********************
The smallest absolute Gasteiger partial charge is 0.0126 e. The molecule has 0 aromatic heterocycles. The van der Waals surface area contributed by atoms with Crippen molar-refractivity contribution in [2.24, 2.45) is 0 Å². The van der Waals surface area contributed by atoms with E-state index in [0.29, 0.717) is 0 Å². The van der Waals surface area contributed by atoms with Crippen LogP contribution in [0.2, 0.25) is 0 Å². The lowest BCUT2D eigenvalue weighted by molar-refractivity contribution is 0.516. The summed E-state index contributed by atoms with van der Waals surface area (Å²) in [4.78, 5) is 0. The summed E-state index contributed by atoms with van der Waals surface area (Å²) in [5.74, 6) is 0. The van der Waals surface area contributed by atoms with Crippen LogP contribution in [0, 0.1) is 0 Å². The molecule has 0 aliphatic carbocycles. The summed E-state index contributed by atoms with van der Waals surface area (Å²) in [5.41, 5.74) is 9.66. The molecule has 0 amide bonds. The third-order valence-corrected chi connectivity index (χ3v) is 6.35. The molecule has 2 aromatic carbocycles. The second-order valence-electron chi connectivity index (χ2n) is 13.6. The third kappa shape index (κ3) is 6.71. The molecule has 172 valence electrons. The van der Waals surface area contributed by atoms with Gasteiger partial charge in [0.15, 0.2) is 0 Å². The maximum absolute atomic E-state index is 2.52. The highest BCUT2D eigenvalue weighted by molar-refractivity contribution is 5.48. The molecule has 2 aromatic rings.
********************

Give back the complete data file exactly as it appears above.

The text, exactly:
The smallest absolute Gasteiger partial charge is 0.0126 e. The molecule has 0 aromatic heterocycles. The van der Waals surface area contributed by atoms with Crippen molar-refractivity contribution in [2.24, 2.45) is 0 Å². The van der Waals surface area contributed by atoms with E-state index in [0.29, 0.717) is 0 Å². The van der Waals surface area contributed by atoms with Crippen LogP contribution in [0.2, 0.25) is 0 Å². The lowest BCUT2D eigenvalue weighted by molar-refractivity contribution is 0.516. The summed E-state index contributed by atoms with van der Waals surface area (Å²) in [4.78, 5) is 0. The summed E-state index contributed by atoms with van der Waals surface area (Å²) in [5.74, 6) is 0. The van der Waals surface area contributed by atoms with Crippen LogP contribution in [0, 0.1) is 0 Å². The molecule has 0 aliphatic carbocycles. The summed E-state index contributed by atoms with van der Waals surface area (Å²) in [5.41, 5.74) is 9.66. The molecule has 0 amide bonds. The third-order valence-corrected chi connectivity index (χ3v) is 6.35. The molecule has 2 aromatic carbocycles. The second-order valence-electron chi connectivity index (χ2n) is 13.6. The third kappa shape index (κ3) is 6.71. The molecule has 172 valence electrons. The van der Waals surface area contributed by atoms with Gasteiger partial charge in [0.15, 0.2) is 0 Å². The maximum absolute atomic E-state index is 2.52. The highest BCUT2D eigenvalue weighted by molar-refractivity contribution is 5.48. The molecule has 2 aromatic rings.